Desserts such as ice cream and cake are elevated to a new level with the addition of a sauce. Although fruit sauces are popular, there is nothing like a chocolate sauce to compliment a bowl of vanilla ice cream or a slice of pound cake. While there are several jarred options available at the grocery stores, chocolate sauce is also available with a few ingredients from your kitchen. Besides topping your favorite dessert, sauces can provide that extra pizazz by a well-placed drizzle or streak on a plated dessert such as Angel Food Cake or brownies.
Many formulas for chocolate sauce can be made from ingredients already in your cupboards. Some sauces are simple enough to make in a few minutes over a stovetop. Depending on personal taste and desired outcome, you can try your hand at a chocolate sauce, a “hot fudge” sauce”, chocolate syrup, ganache, or even a chocolate shell that hardens when poured on a cold dessert.
The difference between the several types of chocolate toppings as well as how to flavor and store the sauce, will be presented in this article. Ideas for usage and pairings will be suggested. The shelf life and storage of the sauce will be discussed as well as how to make a sauce worthy of gift-giving.
If you’re like me, you have dipped the spoon into the cold jarred hot fudge sauce stored in your refrigerator door just because. At times, I have placed the cold sauce straight on my ice cream while in other instances, I have warmed the chocolate so that it naturally thins out and partly melts the top layer of my ice cream. When I have found myself without a jar of hot fudge sauce, I have resorted to using the chocolate syrup intended to make chocolate milk. It is not the same consistency and has a sharper taste, but when I am in need of liquid chocolate, everything is fair game. There is no need to rattle through the salad dressings in the door of my refrigerator in search of a chocolate sauce anymore, now that I have experience making it fresh anytime the mood moves me.
What Is the Difference Between Sauce, Syrup, Shell, Ganache, and Fudge Sauce?
The choices for making a pourable chocolate product are many, but there are a few ingredients that are common in most recipes. These tend to be ingredients that most people have on hand such as sugar, cream or milk, cocoa powder, chocolate chips, corn syrup, coconut oil, butter and sweetened condensed milk. Vanilla, salt and extracts are often added for a flavor boost. The recipe you choose may be based on your pantry ingredients, your desired outcome, or your experience. Before you decide which one to make, let’s briefly look at the differences between them.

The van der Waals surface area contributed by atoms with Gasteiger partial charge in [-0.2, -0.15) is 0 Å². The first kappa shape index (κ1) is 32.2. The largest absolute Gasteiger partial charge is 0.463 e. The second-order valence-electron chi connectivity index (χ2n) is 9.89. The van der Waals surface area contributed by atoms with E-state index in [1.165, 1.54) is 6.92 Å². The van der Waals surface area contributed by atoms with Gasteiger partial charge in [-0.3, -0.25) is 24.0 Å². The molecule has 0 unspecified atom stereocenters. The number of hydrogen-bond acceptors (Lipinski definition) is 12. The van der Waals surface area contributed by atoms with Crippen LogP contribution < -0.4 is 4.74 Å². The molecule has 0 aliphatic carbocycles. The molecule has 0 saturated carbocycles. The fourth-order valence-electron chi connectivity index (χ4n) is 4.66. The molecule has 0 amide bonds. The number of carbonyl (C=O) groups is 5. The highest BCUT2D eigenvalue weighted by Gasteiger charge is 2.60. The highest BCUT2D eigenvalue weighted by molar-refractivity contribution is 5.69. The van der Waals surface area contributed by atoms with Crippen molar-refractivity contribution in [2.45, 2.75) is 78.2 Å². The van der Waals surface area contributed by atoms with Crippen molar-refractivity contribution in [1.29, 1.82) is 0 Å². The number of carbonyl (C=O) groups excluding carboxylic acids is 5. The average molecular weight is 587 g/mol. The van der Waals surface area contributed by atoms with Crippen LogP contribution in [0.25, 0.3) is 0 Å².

First, they are all pourable chocolate. Their thickness or viscosity will depend on ingredients and temperature. In general, chocolate syrup and chocolate sauce are the most similar, with sauce being slightly thicker than syrup. Syrup often has corn syrup as a sweetener and is more associated with mixing with cold milk to make chocolate milk. However, the names syrup and sauce are not defined by industry standards so often the two names are used interchangeably.
Ganache is generally the least sweet of the sauces. It is pourable when made but firms up after it is cooled. It can be reheated easily and is a great option as you can make it with as little as two ingredients, and it has other uses as well. Most methods call for heating a measure of heavy cream just below the boiling point and then pouring it over the same amount of chopped chocolate. More chocolate equals a thicker ganache.
Fudge sauce is thick and most people associate it atop ice cream. It is warmed to make it pourable and it is best known for complimenting ice cream as it flavors and slightly melts the dish. When you order a sundae, you are most likely to get hot fudge sauce. Fudge sauce is more indulgent than sauces or syrups. The texture is different due to the rich ingredients such as heavy cream or sweet and condensed milk.